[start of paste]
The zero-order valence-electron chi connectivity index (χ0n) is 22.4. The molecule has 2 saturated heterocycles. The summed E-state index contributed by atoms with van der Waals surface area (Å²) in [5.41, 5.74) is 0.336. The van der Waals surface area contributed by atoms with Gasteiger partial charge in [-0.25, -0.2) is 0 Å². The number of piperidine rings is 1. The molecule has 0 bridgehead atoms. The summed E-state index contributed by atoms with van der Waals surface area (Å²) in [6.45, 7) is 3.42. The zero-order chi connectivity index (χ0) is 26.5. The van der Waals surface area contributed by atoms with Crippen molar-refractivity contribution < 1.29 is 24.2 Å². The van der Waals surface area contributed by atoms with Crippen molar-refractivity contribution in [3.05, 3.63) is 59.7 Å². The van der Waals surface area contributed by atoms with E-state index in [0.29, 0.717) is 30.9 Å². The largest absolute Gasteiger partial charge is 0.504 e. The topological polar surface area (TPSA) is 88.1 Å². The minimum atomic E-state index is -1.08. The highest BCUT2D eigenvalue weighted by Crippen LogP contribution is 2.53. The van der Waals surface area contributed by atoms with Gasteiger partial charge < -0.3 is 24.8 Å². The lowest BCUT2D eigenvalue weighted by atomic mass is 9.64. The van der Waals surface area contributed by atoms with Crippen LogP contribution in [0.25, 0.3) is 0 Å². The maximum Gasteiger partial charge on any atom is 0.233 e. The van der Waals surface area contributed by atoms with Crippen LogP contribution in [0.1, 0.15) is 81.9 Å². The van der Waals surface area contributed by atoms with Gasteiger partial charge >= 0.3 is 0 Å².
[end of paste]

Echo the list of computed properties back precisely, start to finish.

The zero-order valence-electron chi connectivity index (χ0n) is 22.4. The molecule has 2 saturated heterocycles. The summed E-state index contributed by atoms with van der Waals surface area (Å²) in [5.41, 5.74) is 0.336. The van der Waals surface area contributed by atoms with Gasteiger partial charge in [-0.25, -0.2) is 0 Å². The number of piperidine rings is 1. The molecule has 0 bridgehead atoms. The summed E-state index contributed by atoms with van der Waals surface area (Å²) in [6.45, 7) is 3.42. The zero-order chi connectivity index (χ0) is 26.5. The van der Waals surface area contributed by atoms with Crippen molar-refractivity contribution < 1.29 is 24.2 Å². The van der Waals surface area contributed by atoms with Crippen molar-refractivity contribution in [3.05, 3.63) is 59.7 Å². The van der Waals surface area contributed by atoms with E-state index in [0.29, 0.717) is 30.9 Å². The largest absolute Gasteiger partial charge is 0.504 e. The topological polar surface area (TPSA) is 88.1 Å². The minimum atomic E-state index is -1.08. The highest BCUT2D eigenvalue weighted by Crippen LogP contribution is 2.53. The van der Waals surface area contributed by atoms with Gasteiger partial charge < -0.3 is 24.8 Å². The lowest BCUT2D eigenvalue weighted by atomic mass is 9.64. The van der Waals surface area contributed by atoms with Crippen LogP contribution in [0.25, 0.3) is 0 Å². The maximum Gasteiger partial charge on any atom is 0.233 e. The van der Waals surface area contributed by atoms with Crippen LogP contribution in [0.1, 0.15) is 81.9 Å². The van der Waals surface area contributed by atoms with Gasteiger partial charge >= 0.3 is 0 Å².